The Qaraites

This is the rabbinic side of the story (similar in spirit to the church fathers' view of the 'Evyonim). But some important facts come through. Anan attracts "remnants" of the addqm ("Sadduccees"). This tells us that there were still addqm to be found in the eighth century, and that their rejection of "Pharisee" (becoming the later rabbinic Judaism) Oral Law tradition was still an issue. There was a continuity between the first Qaraites and the earlier addqm. Today it is realized that there were more than one group of addqm, one Herodian collaborators with Rome who were represented by the Temple hierarchy in the earlier first century and during Roman occupation of Palestine, and another branch represented by "true sons of Tsadoq" described in the documents from Qumran. Even the mention of two founders of the addqm reflects this state of affairs. (The 'Evyonim also at least partially find their origin in ideas prevalent in the Qumran documents, including the term "'Evyonim.")

According to the story, Anan is arrested because of the Jews and his rebellious words and is to be hanged. But he gets advice from a Muslim scholar to claim the Jews have no authority because he is starting a new religion. He bribes the Muslim authority, and deceives his followers claiming inspiration from 'Eliyahu the prophet in a night vision.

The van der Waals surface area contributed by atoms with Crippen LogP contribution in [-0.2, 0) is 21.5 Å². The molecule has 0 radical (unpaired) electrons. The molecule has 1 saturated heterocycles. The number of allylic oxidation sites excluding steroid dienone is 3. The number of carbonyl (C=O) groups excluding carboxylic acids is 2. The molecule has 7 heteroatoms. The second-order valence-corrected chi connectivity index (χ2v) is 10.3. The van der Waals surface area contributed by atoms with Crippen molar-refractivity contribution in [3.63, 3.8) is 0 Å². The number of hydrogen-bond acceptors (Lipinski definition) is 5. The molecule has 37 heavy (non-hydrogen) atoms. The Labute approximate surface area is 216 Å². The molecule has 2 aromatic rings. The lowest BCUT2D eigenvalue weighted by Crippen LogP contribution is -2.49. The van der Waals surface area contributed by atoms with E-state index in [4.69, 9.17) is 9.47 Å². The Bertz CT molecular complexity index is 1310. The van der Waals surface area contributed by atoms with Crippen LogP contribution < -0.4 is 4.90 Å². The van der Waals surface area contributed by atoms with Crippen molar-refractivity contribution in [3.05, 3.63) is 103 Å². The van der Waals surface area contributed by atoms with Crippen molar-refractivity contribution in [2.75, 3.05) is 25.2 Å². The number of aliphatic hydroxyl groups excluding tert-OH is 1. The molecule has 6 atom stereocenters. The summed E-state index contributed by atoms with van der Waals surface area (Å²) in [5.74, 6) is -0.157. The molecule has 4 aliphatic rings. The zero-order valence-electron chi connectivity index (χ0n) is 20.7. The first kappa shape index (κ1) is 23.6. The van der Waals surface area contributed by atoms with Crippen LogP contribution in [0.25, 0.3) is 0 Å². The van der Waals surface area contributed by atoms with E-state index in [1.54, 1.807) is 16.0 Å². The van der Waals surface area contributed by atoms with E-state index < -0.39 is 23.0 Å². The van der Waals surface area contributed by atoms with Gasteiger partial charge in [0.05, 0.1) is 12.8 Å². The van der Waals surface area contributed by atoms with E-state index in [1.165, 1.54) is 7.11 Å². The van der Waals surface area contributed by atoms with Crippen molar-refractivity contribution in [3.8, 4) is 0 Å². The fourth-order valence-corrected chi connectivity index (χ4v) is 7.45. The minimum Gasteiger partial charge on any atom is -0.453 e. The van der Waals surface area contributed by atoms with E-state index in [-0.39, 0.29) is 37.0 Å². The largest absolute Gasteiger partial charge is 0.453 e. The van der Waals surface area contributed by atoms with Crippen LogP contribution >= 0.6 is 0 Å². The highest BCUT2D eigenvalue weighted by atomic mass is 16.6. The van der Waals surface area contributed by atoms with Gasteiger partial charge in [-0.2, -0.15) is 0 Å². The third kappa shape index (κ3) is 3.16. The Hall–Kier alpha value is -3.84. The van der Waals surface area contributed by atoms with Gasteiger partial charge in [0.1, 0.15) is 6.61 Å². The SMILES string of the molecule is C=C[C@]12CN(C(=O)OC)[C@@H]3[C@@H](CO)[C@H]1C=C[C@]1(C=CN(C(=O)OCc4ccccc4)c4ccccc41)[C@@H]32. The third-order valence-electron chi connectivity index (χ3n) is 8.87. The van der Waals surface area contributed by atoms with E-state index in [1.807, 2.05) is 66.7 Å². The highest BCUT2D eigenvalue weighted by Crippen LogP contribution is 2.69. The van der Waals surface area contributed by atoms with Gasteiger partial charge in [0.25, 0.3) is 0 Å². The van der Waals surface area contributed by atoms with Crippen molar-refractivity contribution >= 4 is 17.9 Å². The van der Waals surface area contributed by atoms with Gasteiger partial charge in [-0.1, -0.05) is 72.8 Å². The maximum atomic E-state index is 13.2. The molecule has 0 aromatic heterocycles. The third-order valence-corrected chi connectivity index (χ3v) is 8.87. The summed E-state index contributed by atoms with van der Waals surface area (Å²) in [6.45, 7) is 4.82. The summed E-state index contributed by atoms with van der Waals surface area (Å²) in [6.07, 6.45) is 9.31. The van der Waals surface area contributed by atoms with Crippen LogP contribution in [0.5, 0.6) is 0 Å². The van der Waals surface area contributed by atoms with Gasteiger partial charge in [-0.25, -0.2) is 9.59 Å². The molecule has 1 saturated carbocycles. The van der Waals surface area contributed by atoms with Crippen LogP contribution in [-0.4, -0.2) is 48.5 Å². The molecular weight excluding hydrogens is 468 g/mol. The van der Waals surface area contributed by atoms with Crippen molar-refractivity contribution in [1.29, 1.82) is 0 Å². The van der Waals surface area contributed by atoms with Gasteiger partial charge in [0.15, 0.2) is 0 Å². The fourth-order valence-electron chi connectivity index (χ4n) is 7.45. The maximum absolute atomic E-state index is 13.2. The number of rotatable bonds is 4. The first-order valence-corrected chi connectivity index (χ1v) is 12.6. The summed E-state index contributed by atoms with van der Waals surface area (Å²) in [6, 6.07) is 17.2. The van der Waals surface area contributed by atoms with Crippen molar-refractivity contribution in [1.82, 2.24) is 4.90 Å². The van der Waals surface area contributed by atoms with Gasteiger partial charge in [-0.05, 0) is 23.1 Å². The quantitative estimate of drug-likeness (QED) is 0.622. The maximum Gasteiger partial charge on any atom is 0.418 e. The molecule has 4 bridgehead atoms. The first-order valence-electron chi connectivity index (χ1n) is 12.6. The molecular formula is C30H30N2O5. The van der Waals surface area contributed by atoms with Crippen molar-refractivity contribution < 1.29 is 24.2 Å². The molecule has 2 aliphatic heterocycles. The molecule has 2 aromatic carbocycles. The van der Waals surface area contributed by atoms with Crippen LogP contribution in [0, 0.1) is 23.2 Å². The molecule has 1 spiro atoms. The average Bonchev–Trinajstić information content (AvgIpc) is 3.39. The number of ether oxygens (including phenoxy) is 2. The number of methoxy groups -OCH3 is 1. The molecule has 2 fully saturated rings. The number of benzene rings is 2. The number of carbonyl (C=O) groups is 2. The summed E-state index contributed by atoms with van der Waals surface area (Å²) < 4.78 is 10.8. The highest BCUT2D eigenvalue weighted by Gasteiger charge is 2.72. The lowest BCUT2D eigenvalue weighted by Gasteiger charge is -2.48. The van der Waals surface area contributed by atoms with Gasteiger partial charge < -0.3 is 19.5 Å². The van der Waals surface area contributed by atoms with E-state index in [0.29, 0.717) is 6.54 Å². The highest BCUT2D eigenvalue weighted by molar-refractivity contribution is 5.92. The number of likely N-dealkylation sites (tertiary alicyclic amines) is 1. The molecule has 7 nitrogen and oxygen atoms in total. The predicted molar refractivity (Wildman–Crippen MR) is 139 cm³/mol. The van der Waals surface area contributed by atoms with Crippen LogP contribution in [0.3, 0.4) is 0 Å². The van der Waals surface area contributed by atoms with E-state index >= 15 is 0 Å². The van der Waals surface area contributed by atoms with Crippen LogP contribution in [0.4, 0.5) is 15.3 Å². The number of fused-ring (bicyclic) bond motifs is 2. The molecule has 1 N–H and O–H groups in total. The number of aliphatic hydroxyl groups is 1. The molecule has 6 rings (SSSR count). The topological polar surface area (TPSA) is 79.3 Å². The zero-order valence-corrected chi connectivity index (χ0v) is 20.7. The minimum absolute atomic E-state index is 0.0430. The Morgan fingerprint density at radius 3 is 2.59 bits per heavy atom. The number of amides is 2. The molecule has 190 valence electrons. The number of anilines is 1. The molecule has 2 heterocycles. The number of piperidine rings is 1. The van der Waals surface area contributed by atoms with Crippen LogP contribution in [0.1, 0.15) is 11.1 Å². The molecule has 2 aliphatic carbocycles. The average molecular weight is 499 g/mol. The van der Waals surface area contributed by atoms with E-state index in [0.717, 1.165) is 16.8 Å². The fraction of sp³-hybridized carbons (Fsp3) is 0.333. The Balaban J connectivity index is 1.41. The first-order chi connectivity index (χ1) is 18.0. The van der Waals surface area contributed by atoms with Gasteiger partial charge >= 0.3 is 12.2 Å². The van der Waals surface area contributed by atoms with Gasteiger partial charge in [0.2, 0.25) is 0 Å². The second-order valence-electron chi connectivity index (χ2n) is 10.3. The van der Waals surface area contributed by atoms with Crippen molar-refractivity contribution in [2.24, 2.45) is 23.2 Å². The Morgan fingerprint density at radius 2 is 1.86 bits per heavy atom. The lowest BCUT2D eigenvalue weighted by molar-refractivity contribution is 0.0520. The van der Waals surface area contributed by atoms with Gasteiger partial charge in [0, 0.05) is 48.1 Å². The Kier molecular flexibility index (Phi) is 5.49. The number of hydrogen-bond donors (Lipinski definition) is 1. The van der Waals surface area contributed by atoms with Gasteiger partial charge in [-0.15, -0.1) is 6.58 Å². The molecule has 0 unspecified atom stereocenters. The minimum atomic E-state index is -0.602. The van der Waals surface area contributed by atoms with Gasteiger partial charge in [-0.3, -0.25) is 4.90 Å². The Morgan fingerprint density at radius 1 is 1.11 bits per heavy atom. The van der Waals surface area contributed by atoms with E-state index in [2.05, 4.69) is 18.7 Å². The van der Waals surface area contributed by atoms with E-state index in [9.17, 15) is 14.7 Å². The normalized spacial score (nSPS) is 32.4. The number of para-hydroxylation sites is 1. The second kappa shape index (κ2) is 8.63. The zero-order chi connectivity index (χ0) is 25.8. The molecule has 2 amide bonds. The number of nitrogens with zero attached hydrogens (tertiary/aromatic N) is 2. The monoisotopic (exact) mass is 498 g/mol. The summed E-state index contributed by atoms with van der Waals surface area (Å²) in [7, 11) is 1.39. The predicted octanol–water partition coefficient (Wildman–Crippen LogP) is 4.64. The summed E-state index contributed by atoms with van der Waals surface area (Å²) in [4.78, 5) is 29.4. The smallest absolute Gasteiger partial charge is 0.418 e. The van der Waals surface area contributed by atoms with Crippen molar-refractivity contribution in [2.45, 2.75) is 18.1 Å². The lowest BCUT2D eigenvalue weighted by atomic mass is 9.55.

As the same report above continues, two more items of belief surface: an admiration for 'Eliyah and also the fact that Qaraites determine the calendar based on a visible new moon and intercalations according to the ripening of green (barley) ears (as do we) by the biblical method.

Because of the rigidity of Qaraite observance, and their poor circumstances, they attracted not many especially among those who were poor already. But here is a tie to holy poverty /humility ('evyon), taken as a title by the 'Evyonim, and employed in Qumran documents to describe members of the Community. Avraham ibn Da`ud, a rabbinic writer (in 1162) claims that Anan was of the House of Dawid.

Some more similarities between the addqm and Qaraites are the literal interpretation of the lex talionis ("eye for eye, etc."); Shavuot (Feast of Weeks) always falls on the first day of the week (Sunday); and Qaraite writers of the tenth century claimed they had addqm writings in their possession---and indeed the Genizah at the Ezra Synagogue, where the Damascus Document (CD) describing a sect of the "sons of Tsadoq" was found half a century before discoveries at Qumran, is believed to have been a Qaraite synagogue at one time.

The Qaraites have always been greatly outnumbered by the adherents of rabbinic Judaism, and today there are small communities spread over Eastern Europe, and a fairly large community at Ramla near Tel Aviv, Yisrael.

Some Aspects of Qaraism

Annotated Excerpts from Qaraite Writings.


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